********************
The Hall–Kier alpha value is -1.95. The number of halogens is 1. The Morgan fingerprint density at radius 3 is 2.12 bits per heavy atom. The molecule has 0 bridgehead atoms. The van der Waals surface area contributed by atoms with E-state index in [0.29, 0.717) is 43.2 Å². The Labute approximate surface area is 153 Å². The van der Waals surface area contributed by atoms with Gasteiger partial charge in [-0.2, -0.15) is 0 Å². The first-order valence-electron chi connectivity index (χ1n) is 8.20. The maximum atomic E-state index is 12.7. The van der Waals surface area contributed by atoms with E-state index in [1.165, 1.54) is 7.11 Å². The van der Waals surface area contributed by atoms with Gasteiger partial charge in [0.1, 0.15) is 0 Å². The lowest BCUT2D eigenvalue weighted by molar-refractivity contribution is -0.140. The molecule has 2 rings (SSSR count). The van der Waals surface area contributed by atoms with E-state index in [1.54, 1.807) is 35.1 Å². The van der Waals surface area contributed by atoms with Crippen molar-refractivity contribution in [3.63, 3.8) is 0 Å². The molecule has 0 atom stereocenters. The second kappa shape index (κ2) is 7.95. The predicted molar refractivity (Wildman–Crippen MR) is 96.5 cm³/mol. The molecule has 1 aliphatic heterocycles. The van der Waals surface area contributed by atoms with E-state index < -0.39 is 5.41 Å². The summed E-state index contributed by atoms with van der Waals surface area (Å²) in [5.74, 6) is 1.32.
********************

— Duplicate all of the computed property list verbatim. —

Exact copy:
The Hall–Kier alpha value is -1.95. The number of halogens is 1. The Morgan fingerprint density at radius 3 is 2.12 bits per heavy atom. The molecule has 0 bridgehead atoms. The van der Waals surface area contributed by atoms with E-state index in [0.29, 0.717) is 43.2 Å². The Labute approximate surface area is 153 Å². The van der Waals surface area contributed by atoms with Gasteiger partial charge in [-0.2, -0.15) is 0 Å². The first-order valence-electron chi connectivity index (χ1n) is 8.20. The maximum atomic E-state index is 12.7. The van der Waals surface area contributed by atoms with E-state index in [1.165, 1.54) is 7.11 Å². The van der Waals surface area contributed by atoms with Gasteiger partial charge in [0.1, 0.15) is 0 Å². The lowest BCUT2D eigenvalue weighted by molar-refractivity contribution is -0.140. The molecule has 2 rings (SSSR count). The van der Waals surface area contributed by atoms with E-state index in [1.54, 1.807) is 35.1 Å². The van der Waals surface area contributed by atoms with Crippen molar-refractivity contribution in [3.63, 3.8) is 0 Å². The molecule has 0 atom stereocenters. The second kappa shape index (κ2) is 7.95. The predicted molar refractivity (Wildman–Crippen MR) is 96.5 cm³/mol. The molecule has 1 aliphatic heterocycles. The van der Waals surface area contributed by atoms with E-state index < -0.39 is 5.41 Å². The summed E-state index contributed by atoms with van der Waals surface area (Å²) in [5.74, 6) is 1.32.